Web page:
First posted at the Ramirez Group website.
Fox News was more than happy to highlight the messaging Cato recently released about welfare vs. work last night.
“Welfare pays more than a minimum-wage job in 35 states, creating little incentive for Americans to take entry-level work and likely increasing their long-term dependency on government help, according to a new study by the libertarian think tank Cato Institute.”
With a headline like that, you are going to enrage a lot of people and make them think a bunch of lazy welfare mommas are gaming the system instead of working. That appears to be what Cato would like you to think. At best, the data is misleading… but, frankly, I classify it as wholeheartedly deceptive.
If you read Cato’s fine print in the study under “methodology,” you’ll find they define a welfare recipient as someone who isn’t working and receives all of the following benefits:
Cato starts with two fatally flawed assumptions: 1) All people who get these benefits get all of them at once and are not employed. 2) All people who are employed don’t receive any of these benefits. These assumptions are totally false in reality, making the conclusions of this study not only worthless, but entirely misleading. I’ll let you decide if this was Cato’s intention.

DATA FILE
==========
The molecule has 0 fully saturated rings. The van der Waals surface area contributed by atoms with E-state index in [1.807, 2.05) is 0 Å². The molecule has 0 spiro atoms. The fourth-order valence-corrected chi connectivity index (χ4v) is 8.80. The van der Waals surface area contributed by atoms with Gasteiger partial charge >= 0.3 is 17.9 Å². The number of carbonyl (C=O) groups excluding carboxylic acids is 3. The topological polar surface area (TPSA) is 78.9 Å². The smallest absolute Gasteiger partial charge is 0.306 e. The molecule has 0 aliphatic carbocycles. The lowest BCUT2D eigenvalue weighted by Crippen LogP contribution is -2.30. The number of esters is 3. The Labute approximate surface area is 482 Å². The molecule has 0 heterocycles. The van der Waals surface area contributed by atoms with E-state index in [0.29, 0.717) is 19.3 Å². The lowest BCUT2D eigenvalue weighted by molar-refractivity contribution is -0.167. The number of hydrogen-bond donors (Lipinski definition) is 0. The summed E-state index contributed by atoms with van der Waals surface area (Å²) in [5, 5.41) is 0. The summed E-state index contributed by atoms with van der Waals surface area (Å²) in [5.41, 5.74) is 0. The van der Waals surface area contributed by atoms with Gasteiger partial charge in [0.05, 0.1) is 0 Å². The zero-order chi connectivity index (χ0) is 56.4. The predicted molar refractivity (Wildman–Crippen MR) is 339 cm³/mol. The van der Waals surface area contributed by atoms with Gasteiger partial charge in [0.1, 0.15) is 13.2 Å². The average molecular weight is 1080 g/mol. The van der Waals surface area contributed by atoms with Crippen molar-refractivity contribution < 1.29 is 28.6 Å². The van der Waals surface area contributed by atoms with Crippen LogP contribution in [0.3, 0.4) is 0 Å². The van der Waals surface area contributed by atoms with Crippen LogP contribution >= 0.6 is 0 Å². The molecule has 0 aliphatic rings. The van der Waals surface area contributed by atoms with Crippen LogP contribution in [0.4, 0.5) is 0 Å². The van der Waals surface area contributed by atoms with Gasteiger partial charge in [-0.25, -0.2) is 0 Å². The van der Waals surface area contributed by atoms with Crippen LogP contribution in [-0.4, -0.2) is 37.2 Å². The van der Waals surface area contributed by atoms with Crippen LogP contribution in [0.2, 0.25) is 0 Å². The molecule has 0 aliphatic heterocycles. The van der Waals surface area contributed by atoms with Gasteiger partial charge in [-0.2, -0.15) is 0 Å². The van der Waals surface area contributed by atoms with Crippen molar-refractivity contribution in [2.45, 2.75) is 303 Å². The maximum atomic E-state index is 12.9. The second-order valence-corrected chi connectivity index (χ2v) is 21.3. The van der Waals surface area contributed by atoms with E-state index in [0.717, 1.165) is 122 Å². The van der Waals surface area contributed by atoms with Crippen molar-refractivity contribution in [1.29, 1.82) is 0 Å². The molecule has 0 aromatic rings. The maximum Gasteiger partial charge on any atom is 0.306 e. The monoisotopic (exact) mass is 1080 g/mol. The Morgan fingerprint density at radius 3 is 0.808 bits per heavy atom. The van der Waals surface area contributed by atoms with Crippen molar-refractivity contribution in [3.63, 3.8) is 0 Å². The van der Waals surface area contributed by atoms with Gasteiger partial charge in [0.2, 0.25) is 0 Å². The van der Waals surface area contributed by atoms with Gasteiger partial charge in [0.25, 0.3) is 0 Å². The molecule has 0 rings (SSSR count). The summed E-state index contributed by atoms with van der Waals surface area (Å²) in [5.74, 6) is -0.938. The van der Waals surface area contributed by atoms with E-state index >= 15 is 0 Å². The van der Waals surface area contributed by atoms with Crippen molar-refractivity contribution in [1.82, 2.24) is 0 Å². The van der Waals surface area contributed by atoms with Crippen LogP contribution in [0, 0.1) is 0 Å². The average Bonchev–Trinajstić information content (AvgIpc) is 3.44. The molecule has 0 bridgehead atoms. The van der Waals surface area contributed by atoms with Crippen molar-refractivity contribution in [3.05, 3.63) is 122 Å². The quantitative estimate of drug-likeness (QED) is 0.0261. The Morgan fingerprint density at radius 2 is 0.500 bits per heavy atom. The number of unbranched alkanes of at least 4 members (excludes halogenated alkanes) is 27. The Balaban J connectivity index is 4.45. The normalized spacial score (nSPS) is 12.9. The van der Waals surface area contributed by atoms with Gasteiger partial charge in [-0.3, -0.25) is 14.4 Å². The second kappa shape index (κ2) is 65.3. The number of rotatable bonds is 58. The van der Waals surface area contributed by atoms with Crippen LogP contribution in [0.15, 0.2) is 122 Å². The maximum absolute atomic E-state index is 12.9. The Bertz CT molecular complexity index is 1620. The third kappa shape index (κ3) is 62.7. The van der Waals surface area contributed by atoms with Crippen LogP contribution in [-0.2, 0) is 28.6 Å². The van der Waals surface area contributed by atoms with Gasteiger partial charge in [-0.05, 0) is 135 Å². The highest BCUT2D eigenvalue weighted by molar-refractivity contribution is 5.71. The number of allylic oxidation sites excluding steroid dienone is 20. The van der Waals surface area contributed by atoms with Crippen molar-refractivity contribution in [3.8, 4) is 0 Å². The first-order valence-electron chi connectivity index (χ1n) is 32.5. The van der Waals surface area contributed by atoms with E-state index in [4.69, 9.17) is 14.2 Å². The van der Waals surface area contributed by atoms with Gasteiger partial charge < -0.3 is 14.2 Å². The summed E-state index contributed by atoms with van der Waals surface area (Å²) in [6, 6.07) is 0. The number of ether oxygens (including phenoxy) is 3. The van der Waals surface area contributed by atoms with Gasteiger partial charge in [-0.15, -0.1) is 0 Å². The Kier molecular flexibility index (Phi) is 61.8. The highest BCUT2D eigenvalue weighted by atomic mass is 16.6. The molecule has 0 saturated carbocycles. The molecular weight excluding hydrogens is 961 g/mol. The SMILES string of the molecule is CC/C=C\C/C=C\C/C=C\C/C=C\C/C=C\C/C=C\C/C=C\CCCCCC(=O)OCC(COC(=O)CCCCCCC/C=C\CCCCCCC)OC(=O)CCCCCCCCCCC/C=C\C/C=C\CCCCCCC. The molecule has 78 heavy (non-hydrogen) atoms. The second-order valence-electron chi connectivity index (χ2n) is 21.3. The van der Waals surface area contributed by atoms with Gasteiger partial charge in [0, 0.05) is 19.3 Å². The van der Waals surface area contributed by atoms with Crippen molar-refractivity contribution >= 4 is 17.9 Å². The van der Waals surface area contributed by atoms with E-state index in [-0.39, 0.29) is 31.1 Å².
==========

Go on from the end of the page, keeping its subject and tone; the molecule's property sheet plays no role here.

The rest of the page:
With a little help from Sharron Parrott and LaDonna Pavetti of the Center for Budget and Policy Priorities, we get some data that sheds light on the subject. We find that these assistance programs are rarely all used by one family and that many working families receive one or more of these assistance programs to keep them above the poverty line.
Cato’s picture was just too simple and far removed from reality to be taken seriously.
Welfare reform in the early 1990s has dramatically reduced the number of families with children that get a “welfare check.” That number – 1,972,500 – is down from 4,852,600 in 1994.
The sad reality is that one in six Americans lives below the poverty line. If not for public assistance programs like the ones listed above, one in three Americans would be living below the poverty line. Some 40 million families are kept above the poverty level by public assistance programs, many of those families being working families.
Cato also included some state by state data. So if you are interested in welfare and poverty specifically in Nevada, here’s additional information you may find interesting. Notice the number of people on unemployment exceeds the number of SNAP cases, and there are only 11,900 TANF cases.
Justin is the publisher The Nevada View, which has earned the recognition in the Washington Post’s “Best State-Based Political Blogs,” as well as being awarded the “Most Valuable Blogger Award” by the local CBS affiliate in 2011. Follow him on Twitter @McAffee